However, consultation on the final designs happened later than planned, closing 17th September 2021, nearly four months after the change in the Labour administration. The Cabinet decision to implement then didn't happen until December 2021, with the St Ann's and Bruce Grove LTNs timetabled for Spring/Summer 2022.
Nevertheless, the Cabinet papers for the St Ann's and Bruce Grove LTNs state that those LTNs will not be implemented until the Bounds Green LTN is in place (early 2022) and there’s been time for "the highway network to adapt". It's clear that nothing’s going to happen until after the May local elections. The Bounds Green LTN will have to wait until May at the earliest, and there needs to be time to review those changes before implementing the other LTNs. As for Harringay ward it remains a moot point when things will start moving.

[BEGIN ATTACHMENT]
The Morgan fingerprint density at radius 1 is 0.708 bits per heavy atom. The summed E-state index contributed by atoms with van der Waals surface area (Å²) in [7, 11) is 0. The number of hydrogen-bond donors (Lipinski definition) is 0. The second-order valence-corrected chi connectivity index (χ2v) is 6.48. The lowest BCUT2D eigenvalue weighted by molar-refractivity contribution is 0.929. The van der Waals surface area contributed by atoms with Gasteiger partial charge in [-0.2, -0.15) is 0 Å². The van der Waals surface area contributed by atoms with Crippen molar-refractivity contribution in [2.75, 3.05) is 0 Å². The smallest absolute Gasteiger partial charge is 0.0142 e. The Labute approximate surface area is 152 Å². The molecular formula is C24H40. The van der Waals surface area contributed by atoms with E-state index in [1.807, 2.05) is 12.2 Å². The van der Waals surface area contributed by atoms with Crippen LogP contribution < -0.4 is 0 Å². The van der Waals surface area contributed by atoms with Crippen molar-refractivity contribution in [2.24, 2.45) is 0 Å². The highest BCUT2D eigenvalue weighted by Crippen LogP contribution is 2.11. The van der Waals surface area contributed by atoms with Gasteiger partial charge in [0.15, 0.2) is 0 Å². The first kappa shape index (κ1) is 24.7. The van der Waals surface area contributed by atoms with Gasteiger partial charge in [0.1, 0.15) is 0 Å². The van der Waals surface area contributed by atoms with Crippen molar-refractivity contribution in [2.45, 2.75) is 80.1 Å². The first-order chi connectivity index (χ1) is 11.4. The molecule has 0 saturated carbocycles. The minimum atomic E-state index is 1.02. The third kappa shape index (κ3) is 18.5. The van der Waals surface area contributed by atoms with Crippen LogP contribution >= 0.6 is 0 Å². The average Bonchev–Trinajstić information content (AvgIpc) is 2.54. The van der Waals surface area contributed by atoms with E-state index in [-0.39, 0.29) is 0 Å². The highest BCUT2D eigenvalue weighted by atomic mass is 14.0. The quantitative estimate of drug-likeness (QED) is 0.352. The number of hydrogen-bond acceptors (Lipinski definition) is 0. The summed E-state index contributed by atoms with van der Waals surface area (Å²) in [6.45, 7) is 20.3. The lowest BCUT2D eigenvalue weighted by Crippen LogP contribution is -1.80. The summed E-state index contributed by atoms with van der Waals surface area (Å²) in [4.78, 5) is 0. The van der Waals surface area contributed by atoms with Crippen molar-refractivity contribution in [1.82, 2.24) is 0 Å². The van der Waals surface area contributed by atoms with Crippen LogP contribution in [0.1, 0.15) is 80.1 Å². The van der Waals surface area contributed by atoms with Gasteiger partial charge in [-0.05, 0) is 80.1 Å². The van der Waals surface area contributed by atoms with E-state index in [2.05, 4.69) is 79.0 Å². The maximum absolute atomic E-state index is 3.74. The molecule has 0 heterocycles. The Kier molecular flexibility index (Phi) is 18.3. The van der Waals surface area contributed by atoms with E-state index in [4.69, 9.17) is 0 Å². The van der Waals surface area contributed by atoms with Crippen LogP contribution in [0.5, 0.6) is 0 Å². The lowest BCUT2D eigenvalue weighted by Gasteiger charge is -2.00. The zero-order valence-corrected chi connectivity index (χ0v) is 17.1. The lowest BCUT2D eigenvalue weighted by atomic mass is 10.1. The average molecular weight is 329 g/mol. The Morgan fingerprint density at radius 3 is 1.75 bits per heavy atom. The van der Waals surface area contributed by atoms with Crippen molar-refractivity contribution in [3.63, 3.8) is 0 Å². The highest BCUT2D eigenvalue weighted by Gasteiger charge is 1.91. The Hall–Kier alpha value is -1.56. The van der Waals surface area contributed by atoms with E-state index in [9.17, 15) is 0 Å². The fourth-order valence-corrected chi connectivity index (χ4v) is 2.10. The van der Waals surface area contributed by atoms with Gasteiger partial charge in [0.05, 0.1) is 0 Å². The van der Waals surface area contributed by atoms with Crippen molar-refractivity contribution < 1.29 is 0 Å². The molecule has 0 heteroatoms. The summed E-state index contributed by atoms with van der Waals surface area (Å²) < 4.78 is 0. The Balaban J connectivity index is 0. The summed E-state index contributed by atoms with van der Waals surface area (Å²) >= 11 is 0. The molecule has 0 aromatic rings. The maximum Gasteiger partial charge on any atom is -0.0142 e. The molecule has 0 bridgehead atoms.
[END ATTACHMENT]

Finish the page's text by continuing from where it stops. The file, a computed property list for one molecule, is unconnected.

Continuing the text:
In short, we will have to wait quite a bit to see what happens. On this, as with much else, this Council administration appears better at PR than delivery. The proof of the pudding is in the eating and the food has yet to appear on the plate.
I’ve expressed many doubts about the principle of the St Ann’s LTN on other threads (so won’t repeat them all here) and also corresponded with Mike Hakata on the subject. He said that implementation in St Ann’s also depends on measures being in place first to deal with Green Lanes — in my view, far and away the more pressing issue — but no Council plans have yet surfaced, so that suggests further possible delay. It’s all very well stopping through traffic across huge swaths of the borough, but I’d suggest you first have to consider where it’s trying to get “through” to — and the answer revolves entirely around Green Lanes.
I am in agreement with you Don over the principle of St Ann's LTN.